One of the more frustrating assumptions in the mix of modern parenting advice is the “tabula rasa” idea that all kids are born as identical clean slates.
I suspect the increase in this attitude is partly due to the loss of large families. With the total fertility rate in Australia down to 1.88 children per woman, the acceptance that some people are lucky enough to get a “beginner’s baby”, compared with one who takes them straight to advanced level, has very much diminished.
Somewhere along the line we have lost the appreciation of intrinsic personality differences, which has led to a frustratingly common belief that a one-size-fits-all approach to shaping behaviour and discipline will always work.
Someone frequently will preach intervention X, which you try, and it doesn’t work. What’s the typical response? “Oh you mustn’t have done it properly” rather than “oh, your kid mustn’t share the same motivations as my kid, let’s figure out what drives them and work with that”.
One size doesn’t fit all
Here’s a pair of babies I prepared earlier, in the same womb, at the same time. What does this picture below tell you about their temperament and subsequent personality as they’ve aged?
If you guessed the boy on the right is now an extroverted, adventurous, sociable young man – you guessed right. And if you guessed the girl on the left is a highly cautious introvert (despite 21 years of relentless CBT from her mother) – spot on.
So how could these two children possibly be expected to respond favourably to the same discipline techniques? Can you imagine Anxious Baby Girl knowingly breaking a rule; can you imagine Novelty-Seeking Boy being able to stick to one?
This is where modern-day parenting advice regarding “appropriate” disciplinary techniques typically falls apart. The assumption is that all children are alike, but what happens if you don’t have angel-baby who is interested in pleasing others or responds positively to praise?
What if your child gets excited by pushing boundaries and breaking rules, is aggressive and angry, morose and difficult, even downright anti-social? All of these are possible personality styles – so how can you best manage problematic behaviour in the context of such different temperaments?
Tailoring the response to each child
The answer lies in understanding your child and what makes them tick.
An easy mistake to make is trying to apply a punishment (a response designed to reduce or extinguish a behaviour) but in doing so, inadvertently supplying a reward (which reinforces and increases the behaviour).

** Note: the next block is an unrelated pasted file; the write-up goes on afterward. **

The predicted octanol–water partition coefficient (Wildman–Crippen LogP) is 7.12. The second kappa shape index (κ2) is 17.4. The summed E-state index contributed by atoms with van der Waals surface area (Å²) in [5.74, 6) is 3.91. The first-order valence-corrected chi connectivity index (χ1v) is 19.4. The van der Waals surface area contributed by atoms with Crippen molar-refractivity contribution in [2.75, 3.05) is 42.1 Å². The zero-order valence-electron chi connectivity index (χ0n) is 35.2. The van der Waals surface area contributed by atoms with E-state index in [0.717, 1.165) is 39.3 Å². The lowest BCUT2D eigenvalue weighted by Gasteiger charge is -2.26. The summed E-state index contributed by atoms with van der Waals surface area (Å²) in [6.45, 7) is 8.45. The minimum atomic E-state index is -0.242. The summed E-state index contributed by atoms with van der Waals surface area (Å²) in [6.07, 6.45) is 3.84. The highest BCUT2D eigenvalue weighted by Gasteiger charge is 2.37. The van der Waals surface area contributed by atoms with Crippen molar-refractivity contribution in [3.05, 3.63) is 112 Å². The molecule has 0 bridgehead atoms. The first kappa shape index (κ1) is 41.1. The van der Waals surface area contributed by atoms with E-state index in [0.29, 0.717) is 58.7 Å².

If your child loves attention for example, any form of attention (including yelling or a smack) may well act as reward. For example, my attention-seeking adult boy now invests a substantial amount of energy winding up his grandmother to earn himself a “smack” – which he finds hysterically funny.
Time-out, on the other hand, especially if it removed his audience, was a very effective punishment for him.
Conversely, imagine what happened when I put my scaredy-cat daughter in time-out. She loved it. Her quiet nature craves alone time, so what was intended as a form of punishment in her case would act as a reward.
In fact, allowing someone with a naturally anxious disposition to “withdraw” or “avoid” (for example, not going to a party, getting extensions on a deadline) may actually reinforce or enable poor coping strategies. It’s a tricky balance.
Children differ cognitively, too. A child with a poor attention span and limited working memory will need an immediate reward or punishment rather than delayed for it to work.
This is where a short sharp smack can become a very seductive technique for some parents; in contrast to other children who have highly developed verbal skills and memory, where parents can wax lyrical to negotiate future expected behaviours.
Children with serious behaviour problems
When we delve into the really complicated cases, University of Sydney professor Mark Dadds has been working with a fascinating group of an estimated 0.5% of children who, despite loving parents and a good upbringing, don’t respond to disciplinary approaches at all.
While these children are few and far between, they highlight an unpalatable possibility – that no standard disciplinary technique will work for these difficult little characters. These children and their parents require highly specialised neuro-psychological training to edge them towards more effective approaches.
In debating the pros and cons of all the available disciplinary approaches out there, don’t fall into the trap of believing that just because an intervention worked for your child, it will automatically work for everyone else’s.
In fact, the same technique applied to a different child might even exacerbate the problem. When it comes to effective discipline, what works well or even what works at all will depend on the child.
Author; Rachael Sharman – Senior Lecturer in Psychology, University of the Sunshine Coast